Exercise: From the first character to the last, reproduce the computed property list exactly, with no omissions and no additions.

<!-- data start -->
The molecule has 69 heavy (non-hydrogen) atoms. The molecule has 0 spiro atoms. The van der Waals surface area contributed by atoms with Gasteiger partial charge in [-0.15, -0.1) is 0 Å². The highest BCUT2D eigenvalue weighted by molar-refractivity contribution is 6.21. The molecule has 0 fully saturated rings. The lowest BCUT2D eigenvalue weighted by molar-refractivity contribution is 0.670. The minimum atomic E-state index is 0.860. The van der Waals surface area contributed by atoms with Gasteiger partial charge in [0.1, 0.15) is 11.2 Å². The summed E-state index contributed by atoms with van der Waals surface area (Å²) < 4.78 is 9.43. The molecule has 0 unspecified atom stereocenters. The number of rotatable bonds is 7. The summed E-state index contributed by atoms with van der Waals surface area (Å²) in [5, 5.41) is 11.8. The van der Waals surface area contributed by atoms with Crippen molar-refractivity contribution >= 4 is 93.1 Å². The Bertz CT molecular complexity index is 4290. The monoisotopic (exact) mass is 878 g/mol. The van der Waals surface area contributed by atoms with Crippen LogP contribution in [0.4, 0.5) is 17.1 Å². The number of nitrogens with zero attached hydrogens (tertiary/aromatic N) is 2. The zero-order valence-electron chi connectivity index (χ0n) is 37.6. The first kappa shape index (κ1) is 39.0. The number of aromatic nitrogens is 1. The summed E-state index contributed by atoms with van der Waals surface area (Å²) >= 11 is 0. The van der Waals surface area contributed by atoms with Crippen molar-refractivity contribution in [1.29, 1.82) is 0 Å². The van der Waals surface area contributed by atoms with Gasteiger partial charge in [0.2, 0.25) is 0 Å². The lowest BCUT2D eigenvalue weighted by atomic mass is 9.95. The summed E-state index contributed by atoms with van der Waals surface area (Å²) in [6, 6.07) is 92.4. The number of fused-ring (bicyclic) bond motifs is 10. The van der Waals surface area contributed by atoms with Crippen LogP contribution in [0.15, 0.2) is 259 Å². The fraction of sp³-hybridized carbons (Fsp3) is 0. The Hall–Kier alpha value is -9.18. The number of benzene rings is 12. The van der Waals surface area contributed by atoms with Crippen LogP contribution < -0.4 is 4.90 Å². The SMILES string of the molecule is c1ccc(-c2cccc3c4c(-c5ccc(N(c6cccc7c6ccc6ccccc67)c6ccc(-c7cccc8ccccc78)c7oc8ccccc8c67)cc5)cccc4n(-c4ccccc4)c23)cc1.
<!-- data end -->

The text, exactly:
The molecule has 69 heavy (non-hydrogen) atoms. The molecule has 0 spiro atoms. The van der Waals surface area contributed by atoms with Gasteiger partial charge in [-0.15, -0.1) is 0 Å². The highest BCUT2D eigenvalue weighted by molar-refractivity contribution is 6.21. The molecule has 0 fully saturated rings. The lowest BCUT2D eigenvalue weighted by molar-refractivity contribution is 0.670. The minimum atomic E-state index is 0.860. The van der Waals surface area contributed by atoms with Gasteiger partial charge in [0.1, 0.15) is 11.2 Å². The summed E-state index contributed by atoms with van der Waals surface area (Å²) < 4.78 is 9.43. The molecule has 0 unspecified atom stereocenters. The number of rotatable bonds is 7. The summed E-state index contributed by atoms with van der Waals surface area (Å²) in [5, 5.41) is 11.8. The van der Waals surface area contributed by atoms with Crippen molar-refractivity contribution >= 4 is 93.1 Å². The Bertz CT molecular complexity index is 4290. The monoisotopic (exact) mass is 878 g/mol. The van der Waals surface area contributed by atoms with Crippen LogP contribution in [0.4, 0.5) is 17.1 Å². The number of nitrogens with zero attached hydrogens (tertiary/aromatic N) is 2. The zero-order valence-electron chi connectivity index (χ0n) is 37.6. The first kappa shape index (κ1) is 39.0. The number of aromatic nitrogens is 1. The summed E-state index contributed by atoms with van der Waals surface area (Å²) >= 11 is 0. The van der Waals surface area contributed by atoms with Crippen molar-refractivity contribution in [1.29, 1.82) is 0 Å². The van der Waals surface area contributed by atoms with Gasteiger partial charge in [0.2, 0.25) is 0 Å². The lowest BCUT2D eigenvalue weighted by atomic mass is 9.95. The summed E-state index contributed by atoms with van der Waals surface area (Å²) in [6, 6.07) is 92.4. The number of fused-ring (bicyclic) bond motifs is 10. The van der Waals surface area contributed by atoms with Crippen LogP contribution in [0.15, 0.2) is 259 Å². The fraction of sp³-hybridized carbons (Fsp3) is 0. The Hall–Kier alpha value is -9.18. The number of benzene rings is 12. The van der Waals surface area contributed by atoms with Crippen LogP contribution < -0.4 is 4.90 Å². The SMILES string of the molecule is c1ccc(-c2cccc3c4c(-c5ccc(N(c6cccc7c6ccc6ccccc67)c6ccc(-c7cccc8ccccc78)c7oc8ccccc8c67)cc5)cccc4n(-c4ccccc4)c23)cc1.